Netflix’s Everything Sucks! utilizes ‘90s culture for timeless story of identities

Everything-Sucks-Scott-Patrick-GreenNetflix.jpeg

Nostalgia is not a new trend, yet it is very noticeable in current films and TV shows. The return of shows like Will and Grace and Full House, and the sequels to decades-old movies like Blade Runner and Star Wars betray a taste for the past. Netflix exploited this taste as part of its critically acclaimed 1980s-set show Stranger Things, and it tries to do the same with its new 1990s-set series, Everything Sucks!

The show takes place in the community of Boring, Oregon, where tourists only come to take pictures with the city sign, and high school students deal with the daily awkwardness of growing up. In Boring High School, character alliances tend to fall into the audiovisual club or the drama club, and romantic rumors fly at a blinding pace.

Stars of the show said that they were provided with a set list to prepare for the experience of acting through the 1990s, and this preparation is visible. Everything Sucks! comes across as a more modern version of the show Freaks and Geeks, even though the two are set in the same decade. Like That ‘70s Show, Everything Sucks! comes two decades after the time period it represents, giving viewers an opportunity to look back in time through a modern lens.

As such, Everything Sucks! is full of nostalgic references, yet they rarely overshadow the compelling story lying beneath. At any time, high school students will be searching for their own identity, and this is shown through the framing of the show’s time period. In the first couple of episodes, which were watched for the purposes of review, Kate Messner, played by Peyton Kennedy, deals with the fact that she is the daughter of the principal while also discovering her sexuality. Additionally, Luke O’Neil, played by Jahi Di’Allo Winston tries to find his place as a freshman in a new environment, and Sydney Sweeney’s Emaline reckons with drama in fiction and in her life.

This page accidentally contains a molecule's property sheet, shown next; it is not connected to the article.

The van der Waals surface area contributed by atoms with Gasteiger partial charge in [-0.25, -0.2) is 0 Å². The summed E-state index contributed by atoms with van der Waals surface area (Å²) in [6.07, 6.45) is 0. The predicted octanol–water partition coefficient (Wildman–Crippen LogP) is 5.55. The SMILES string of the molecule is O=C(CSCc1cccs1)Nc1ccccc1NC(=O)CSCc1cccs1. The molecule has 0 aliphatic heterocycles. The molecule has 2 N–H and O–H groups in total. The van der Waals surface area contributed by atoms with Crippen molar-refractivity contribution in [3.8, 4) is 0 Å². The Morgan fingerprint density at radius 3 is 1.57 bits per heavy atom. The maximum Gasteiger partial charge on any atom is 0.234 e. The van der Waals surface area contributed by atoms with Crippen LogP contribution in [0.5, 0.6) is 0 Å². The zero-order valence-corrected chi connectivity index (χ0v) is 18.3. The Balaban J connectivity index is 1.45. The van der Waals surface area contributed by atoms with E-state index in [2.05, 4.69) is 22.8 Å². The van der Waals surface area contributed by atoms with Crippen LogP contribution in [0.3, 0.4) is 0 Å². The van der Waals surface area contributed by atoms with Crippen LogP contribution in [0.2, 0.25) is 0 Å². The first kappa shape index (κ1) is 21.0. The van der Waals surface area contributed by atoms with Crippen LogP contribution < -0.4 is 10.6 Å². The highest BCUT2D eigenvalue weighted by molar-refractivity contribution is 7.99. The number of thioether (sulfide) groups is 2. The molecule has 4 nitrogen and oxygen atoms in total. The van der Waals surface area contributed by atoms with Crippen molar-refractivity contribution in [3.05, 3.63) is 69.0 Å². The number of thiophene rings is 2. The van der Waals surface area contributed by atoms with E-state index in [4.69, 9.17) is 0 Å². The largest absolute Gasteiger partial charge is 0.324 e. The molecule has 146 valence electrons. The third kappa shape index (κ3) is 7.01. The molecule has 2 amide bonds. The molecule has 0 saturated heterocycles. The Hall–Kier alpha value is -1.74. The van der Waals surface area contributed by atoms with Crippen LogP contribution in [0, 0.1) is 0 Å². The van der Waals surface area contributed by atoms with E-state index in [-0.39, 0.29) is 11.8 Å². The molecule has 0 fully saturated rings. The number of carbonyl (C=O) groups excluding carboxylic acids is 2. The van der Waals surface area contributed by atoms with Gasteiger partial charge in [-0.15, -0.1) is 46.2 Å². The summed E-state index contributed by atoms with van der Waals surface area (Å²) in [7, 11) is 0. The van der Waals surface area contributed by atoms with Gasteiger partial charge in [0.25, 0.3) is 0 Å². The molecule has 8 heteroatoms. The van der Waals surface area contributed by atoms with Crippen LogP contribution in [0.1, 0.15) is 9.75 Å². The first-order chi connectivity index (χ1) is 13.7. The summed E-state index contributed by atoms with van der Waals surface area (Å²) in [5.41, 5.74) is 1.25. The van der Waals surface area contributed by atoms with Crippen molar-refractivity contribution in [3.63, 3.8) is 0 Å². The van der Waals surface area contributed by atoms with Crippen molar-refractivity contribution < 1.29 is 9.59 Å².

Everything Sucks! has a sweetness to it, with characters opening themselves up to their friends and closing themselves off from their parents.

Kennedy does some particularly heavy lifting, raking emotion out of a poker face for her character, as Kate refuses to snitch on a student who bullied her. Patch Darragh plays Kate’s father Ken, who is the heart of the show, getting put down for caring too much. It is fun to watch him fail, even if watching comes with a small twinge of guilt. It is even enjoyable to watch the high school bullying, as the drama kids bring charisma to their cruelty.

Highlights of the show’s start are in the creative efforts of the characters. A lunchtime drama is played with excessive theatricality, where the intensity of Emaline and her boyfriend is a joy to watch. A music video made at the end of the second episode bears a strong resemblance to sequences in the 2016 film Sing Street, and offers a tenderness to it that is a joy to find.

Not every moment hits and not every piece of nostalgia is a necessity. The character of McQuaid, a bespectacled worrywart in the AV club, can become grating. The verbal and visual references may become a bit much, but Ben York Jones and Michael Mohan, the show’s creators, made a show that is earnest and entertaining — timeless in its focused era.

Most importantly, Everything Sucks! does not take an idealized nostalgic view. There is no shortage of language out in the world praising the past, with titles like “The Greatest Generation” and slogans like “Make America Great Again.” Even as some may appreciate elements such as jelly bracelets, scrunchies, big hair and bedazzled jean jackets, it is important not to allow these frivolities to overtake honesty in storytelling.

Time will continue to move on and creators will continue to look back. People impose their values and perspectives on the past, reconsidering where they have been and hoping to take lessons into the future, even as they immerse themselves in the references and cultural markers of those past points.